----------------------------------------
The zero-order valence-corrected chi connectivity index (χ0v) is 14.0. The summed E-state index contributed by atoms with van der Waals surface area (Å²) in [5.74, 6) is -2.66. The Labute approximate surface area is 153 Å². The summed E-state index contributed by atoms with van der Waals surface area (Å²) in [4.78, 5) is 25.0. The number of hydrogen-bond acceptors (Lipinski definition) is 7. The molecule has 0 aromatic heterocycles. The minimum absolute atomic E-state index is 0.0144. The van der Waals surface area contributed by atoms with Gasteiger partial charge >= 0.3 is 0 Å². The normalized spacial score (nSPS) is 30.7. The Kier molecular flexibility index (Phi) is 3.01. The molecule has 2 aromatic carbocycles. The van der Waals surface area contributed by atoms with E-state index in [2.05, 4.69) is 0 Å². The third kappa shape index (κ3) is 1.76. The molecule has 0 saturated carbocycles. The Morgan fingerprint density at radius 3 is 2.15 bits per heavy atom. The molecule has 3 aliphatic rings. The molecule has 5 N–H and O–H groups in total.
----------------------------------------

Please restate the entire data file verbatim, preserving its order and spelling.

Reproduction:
The zero-order valence-corrected chi connectivity index (χ0v) is 14.0. The summed E-state index contributed by atoms with van der Waals surface area (Å²) in [5.74, 6) is -2.66. The Labute approximate surface area is 153 Å². The summed E-state index contributed by atoms with van der Waals surface area (Å²) in [4.78, 5) is 25.0. The number of hydrogen-bond acceptors (Lipinski definition) is 7. The molecule has 0 aromatic heterocycles. The minimum absolute atomic E-state index is 0.0144. The van der Waals surface area contributed by atoms with Gasteiger partial charge >= 0.3 is 0 Å². The normalized spacial score (nSPS) is 30.7. The Kier molecular flexibility index (Phi) is 3.01. The molecule has 2 aromatic carbocycles. The van der Waals surface area contributed by atoms with E-state index in [2.05, 4.69) is 0 Å². The third kappa shape index (κ3) is 1.76. The molecule has 0 saturated carbocycles. The Morgan fingerprint density at radius 3 is 2.15 bits per heavy atom. The molecule has 3 aliphatic rings. The molecule has 5 N–H and O–H groups in total.